Equities.com contributor, Silvia Davi, recently caught up with Gabriele Corcos, a Celebrity Chef, Entrepreneur, New York Times Best-Selling Author, Musician, James Beard Award Recipient and all around Renaissance guy. His journey since arriving to the U.S. has been fascinating and filled with exciting projects, mainly showing off his skills as a Chef, family guy, and TV personality with his successful wife, actress Debi Mazar. Now looking to turn over a new leaf, this avid Ducati rider and Brooklyn-based creator is focused on building upon his “Tuscan Gun” brand by expanding his vision beyond the kitchen to provide U.S. followers more of that renown Italian lifestyle. After speaking with him, I’m convinced he is definitely on to something, and who wouldn’t want more access to Italian innovation, quality, and more of that Dolce Vita?
EQ: When did you first discover you wanted to become a chef?
Corcos: I started baking when I was six. That’s how I convinced my parents to give me a weekly allowance. We lived in the country, so having cash in the wallet did not actually serve any purpose… but I still needed to buy candies and chewing gum from my classmates at school who lived in the city. The first time I served my parents a Sunday breakfast, I placed a $10-sign on top of a freshly baked cake. It worked, and I never stopped cooking since. However, I do not consider myself a chef. It is a craft I never pursued until I moved to California at the age of 29.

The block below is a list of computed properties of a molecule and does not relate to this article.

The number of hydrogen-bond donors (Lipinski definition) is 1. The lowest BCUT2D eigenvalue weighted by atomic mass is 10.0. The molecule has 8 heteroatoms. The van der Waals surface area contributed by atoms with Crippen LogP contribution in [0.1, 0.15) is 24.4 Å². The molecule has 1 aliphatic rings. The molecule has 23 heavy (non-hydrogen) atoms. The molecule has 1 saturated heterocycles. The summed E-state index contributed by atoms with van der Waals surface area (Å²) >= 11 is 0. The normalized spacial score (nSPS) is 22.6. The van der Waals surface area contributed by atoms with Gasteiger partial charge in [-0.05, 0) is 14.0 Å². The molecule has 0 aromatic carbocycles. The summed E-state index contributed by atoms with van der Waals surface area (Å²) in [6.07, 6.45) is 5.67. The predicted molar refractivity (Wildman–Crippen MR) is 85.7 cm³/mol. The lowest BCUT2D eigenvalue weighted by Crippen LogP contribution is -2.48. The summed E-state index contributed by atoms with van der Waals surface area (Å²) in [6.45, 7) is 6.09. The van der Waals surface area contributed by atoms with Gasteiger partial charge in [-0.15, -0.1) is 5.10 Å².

EQ: You have been living in the U.S. for a number of years now. What do you consider your biggest career accomplishment thus far?
Corcos: I fell in love with Debi and followed her to Los Angeles. I was a professional musician at the time, and my goal was to land a great production or a fantastic tour. But Debi and I did everything so fast that, one year from the time we met, we had already purchased a house, moved in together, got married and pregnant!
The music world all of the sudden felt like a huge sacrifice more than anything. I wanted to take care of my new family, speak Italian to my first born, be present at every moment. That’s when Debi and I decided to finally start using a video camera to tape ourselves cooking. We launched a website and one of the very first food shows on a very young Youtube. Three years later, our project got picked up by the Cooking Channel and together we developed the very first Food Docu-Soap for TV.